The Department of Agriculture was authorized a budget for Fiscal Year 2015 of $139.7 billion. The budget authorization is broken down as follows: Agricultural Stabilization and Conservation Service Animal Damage Control (
A daylily is a flowering plant in the genus Hemerocallis. Gardening enthusiasts and professional horticulturalists have long bred daylily species for their attractive flowers. Thousands of cultivars have been registered by local and international Hemerocallis societies. Hemerocallis is now placed in family Asphodelaceae, subfamily Hemerocallidoideae, but used to be part of Liliaceae; the name Hemerocallis comes from the Greek words ἡμέρα "day" and καλός "beautiful". Daylilies are perennial plants, whose name alludes to the flowers which last no more than 24 hours; the flowers of most species open in early morning and wither during the following night replaced by another one on the same scape the next day. Some species are night-blooming. Daylilies are not used as cut flowers for formal flower arranging, yet they make good cut flowers otherwise as new flowers continue to open on cut stems over several days. Hemerocallis is native to Asia eastern Asia, including China and Japan; this genus is popular worldwide because of the showy hardiness of many kinds.
There are over 80,000 registered cultivars. Hundreds of cultivars have fragrant flowers, more scented cultivars are appearing more in northern hybridization programs; some earlier blooming cultivars rebloom in the season if their capsules, in which seeds are developing, are removed. Most kinds of daylilies occur as clumps, each of which has leaves, a crown and roots; the long, linear lanceolate leaves are grouped into opposite fans with arching leaves. The crown is the small white portion between the roots. Along the scape of some kinds of daylilies, small leafy "proliferations" form in bracts. A proliferation forms roots when planted and is an exact clone of its parent plant. Many kinds of daylilies have thickened roots in which they store water. A normal, single daylily flower has three petals and three sepals, collectively called tepals, each with a midrib in either the same basic color or a different color; the centermost part of the flower, called the throat is of a different color than the more distal areas of the tepals.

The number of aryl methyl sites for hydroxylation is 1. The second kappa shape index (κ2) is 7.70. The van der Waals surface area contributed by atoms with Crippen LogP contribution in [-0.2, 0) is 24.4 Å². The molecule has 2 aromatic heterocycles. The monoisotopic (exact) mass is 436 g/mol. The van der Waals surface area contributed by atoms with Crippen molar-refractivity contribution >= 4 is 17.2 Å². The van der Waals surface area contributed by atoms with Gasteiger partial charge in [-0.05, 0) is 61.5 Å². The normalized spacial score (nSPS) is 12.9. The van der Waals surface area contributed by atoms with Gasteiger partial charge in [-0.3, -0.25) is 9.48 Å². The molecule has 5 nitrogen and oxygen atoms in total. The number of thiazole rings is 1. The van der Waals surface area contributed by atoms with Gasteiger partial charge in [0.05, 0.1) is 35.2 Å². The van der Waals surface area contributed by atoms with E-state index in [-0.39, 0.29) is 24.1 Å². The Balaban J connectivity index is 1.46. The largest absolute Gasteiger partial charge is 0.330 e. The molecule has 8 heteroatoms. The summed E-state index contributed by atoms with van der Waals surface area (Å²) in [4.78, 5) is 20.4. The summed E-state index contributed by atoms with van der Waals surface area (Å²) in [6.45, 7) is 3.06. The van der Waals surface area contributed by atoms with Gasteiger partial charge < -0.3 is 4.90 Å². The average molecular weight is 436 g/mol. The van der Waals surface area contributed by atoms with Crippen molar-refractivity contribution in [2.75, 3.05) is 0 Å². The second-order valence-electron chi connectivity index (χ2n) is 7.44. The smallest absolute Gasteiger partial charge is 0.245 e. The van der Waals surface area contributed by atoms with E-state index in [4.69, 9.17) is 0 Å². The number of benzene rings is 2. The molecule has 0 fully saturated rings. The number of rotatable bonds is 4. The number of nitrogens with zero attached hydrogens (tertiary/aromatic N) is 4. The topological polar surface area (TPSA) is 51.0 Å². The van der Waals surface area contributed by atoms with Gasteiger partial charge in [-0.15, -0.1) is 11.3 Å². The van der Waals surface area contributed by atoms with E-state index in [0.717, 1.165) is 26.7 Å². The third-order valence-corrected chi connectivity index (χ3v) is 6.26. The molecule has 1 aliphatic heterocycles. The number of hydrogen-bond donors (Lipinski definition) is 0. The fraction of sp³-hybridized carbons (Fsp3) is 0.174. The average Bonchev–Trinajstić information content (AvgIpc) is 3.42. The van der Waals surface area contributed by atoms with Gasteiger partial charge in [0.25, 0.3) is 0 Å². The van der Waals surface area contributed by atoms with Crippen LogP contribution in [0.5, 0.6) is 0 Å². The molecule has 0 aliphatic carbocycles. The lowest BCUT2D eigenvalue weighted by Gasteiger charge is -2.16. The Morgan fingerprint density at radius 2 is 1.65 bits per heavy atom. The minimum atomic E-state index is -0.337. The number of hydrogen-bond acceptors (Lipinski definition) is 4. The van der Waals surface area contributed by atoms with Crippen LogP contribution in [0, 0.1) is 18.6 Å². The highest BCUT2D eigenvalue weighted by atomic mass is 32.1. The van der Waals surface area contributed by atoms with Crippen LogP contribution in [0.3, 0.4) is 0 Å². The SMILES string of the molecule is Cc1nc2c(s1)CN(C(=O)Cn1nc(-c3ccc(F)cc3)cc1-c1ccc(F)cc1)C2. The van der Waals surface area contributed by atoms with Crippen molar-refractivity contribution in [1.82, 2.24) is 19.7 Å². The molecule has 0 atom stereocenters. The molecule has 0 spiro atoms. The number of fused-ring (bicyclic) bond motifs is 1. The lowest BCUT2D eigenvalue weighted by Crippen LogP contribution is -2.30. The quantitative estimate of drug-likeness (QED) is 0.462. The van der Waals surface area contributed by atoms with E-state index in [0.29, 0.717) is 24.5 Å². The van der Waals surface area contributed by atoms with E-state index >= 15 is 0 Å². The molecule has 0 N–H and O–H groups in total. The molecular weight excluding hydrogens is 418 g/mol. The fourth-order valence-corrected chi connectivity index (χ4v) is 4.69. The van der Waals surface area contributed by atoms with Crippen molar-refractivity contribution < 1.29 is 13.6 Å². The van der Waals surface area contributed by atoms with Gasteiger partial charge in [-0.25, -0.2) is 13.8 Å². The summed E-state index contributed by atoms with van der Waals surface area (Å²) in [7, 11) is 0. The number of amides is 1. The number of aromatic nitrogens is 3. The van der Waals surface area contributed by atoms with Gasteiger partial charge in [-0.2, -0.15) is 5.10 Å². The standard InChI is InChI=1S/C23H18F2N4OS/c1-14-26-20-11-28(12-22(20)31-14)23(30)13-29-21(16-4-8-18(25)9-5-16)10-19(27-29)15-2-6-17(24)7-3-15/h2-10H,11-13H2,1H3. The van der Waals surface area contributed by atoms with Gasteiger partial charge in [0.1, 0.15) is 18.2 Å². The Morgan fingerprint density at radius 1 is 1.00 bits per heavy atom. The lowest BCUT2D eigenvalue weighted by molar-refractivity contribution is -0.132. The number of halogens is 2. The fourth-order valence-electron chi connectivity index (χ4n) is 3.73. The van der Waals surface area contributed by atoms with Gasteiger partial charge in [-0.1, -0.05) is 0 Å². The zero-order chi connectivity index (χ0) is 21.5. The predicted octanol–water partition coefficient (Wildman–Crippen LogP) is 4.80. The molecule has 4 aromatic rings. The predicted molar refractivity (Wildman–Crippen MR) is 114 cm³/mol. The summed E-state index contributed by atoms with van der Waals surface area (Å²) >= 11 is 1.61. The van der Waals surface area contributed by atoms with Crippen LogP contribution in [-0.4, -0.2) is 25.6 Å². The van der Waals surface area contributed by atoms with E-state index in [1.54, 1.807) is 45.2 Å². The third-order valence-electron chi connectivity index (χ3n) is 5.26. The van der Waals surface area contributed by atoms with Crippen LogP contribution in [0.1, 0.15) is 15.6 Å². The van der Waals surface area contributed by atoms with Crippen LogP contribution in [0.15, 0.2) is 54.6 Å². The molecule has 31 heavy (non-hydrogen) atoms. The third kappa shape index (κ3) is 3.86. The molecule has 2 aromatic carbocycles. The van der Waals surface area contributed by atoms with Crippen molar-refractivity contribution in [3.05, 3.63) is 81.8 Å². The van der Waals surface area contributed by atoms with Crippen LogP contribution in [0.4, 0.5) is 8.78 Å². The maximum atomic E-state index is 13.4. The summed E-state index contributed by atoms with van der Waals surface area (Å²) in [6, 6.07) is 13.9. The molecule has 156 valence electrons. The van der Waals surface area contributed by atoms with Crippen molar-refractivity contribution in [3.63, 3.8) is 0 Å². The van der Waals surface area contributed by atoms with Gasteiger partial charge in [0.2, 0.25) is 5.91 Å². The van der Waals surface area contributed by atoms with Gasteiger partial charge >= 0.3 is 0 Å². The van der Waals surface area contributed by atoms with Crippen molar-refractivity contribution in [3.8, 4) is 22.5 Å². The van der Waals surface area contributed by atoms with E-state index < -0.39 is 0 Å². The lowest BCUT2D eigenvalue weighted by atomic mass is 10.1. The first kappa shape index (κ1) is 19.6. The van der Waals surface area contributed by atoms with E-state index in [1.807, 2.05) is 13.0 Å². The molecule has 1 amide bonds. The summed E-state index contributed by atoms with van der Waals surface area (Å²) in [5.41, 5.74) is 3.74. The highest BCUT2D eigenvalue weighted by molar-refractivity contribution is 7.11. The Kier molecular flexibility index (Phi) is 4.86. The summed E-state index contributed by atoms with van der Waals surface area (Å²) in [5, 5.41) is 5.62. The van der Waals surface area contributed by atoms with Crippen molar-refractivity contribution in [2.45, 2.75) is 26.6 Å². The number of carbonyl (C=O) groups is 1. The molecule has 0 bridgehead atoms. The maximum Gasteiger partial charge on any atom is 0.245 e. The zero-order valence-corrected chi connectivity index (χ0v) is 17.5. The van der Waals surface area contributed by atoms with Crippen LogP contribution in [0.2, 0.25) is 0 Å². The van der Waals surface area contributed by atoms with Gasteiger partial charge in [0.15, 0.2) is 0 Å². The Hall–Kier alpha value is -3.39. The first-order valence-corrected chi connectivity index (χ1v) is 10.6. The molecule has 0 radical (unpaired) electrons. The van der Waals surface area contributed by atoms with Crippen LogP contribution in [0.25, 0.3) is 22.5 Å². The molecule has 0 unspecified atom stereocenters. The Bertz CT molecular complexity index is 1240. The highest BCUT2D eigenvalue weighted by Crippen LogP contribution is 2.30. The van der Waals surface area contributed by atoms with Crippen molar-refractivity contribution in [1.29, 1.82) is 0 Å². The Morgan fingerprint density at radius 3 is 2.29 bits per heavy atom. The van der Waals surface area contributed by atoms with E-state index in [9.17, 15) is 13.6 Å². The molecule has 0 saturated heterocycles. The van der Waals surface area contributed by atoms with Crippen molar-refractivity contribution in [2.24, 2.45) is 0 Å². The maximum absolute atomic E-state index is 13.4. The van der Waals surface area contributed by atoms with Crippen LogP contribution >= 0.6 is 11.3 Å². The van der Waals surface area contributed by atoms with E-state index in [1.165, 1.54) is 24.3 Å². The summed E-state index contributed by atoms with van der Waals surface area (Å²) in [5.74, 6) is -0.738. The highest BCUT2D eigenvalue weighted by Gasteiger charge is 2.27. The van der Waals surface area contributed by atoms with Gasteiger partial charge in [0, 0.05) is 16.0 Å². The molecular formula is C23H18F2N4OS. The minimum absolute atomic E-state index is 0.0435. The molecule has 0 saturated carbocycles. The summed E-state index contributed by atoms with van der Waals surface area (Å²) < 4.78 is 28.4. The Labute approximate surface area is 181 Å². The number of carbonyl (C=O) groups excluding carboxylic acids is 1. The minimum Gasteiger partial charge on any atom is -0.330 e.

Each flower has six stamens, each with a two-lobed anther. After successful pollination, a flower forms a botanical capsule; the orange or tawny daylily, common along roadsides in much of the United States, is native to Asia and regarded as an invasive in North America. Hemerocallis species are toxic to cats and ingestion may be fatal. Treatment is successful if started before renal failure has developed; the World Checklist of Selected Plant Families recognizes 19 species as of September 2014: Hemerocallis citrina Baroni - China, Korea, Russian Far East Hemerocallis coreana Nakai - Japan, Shandong Province in China Hemerocallis darrowiana S. Y. Hu - Sakhalin Island in Russia Hemerocallis dumortieri E. Morren - China, Korea Hemerocallis esculenta Koidz. >) - China, Russian Far East Hemerocallis forrestii Diels - Sichuan + Yunnan Provinces in China Hemerocallis fulva L. – orange daylily, tawny daylily, tiger lily, ditch lily - China, Korea. G. Chung & S. S. Kang - Hongdo Islands of South Korea Hemerocallis lilioasphodelus L. – lemon lily, yellow daylily - China, Russian Far East, Kazakhstan.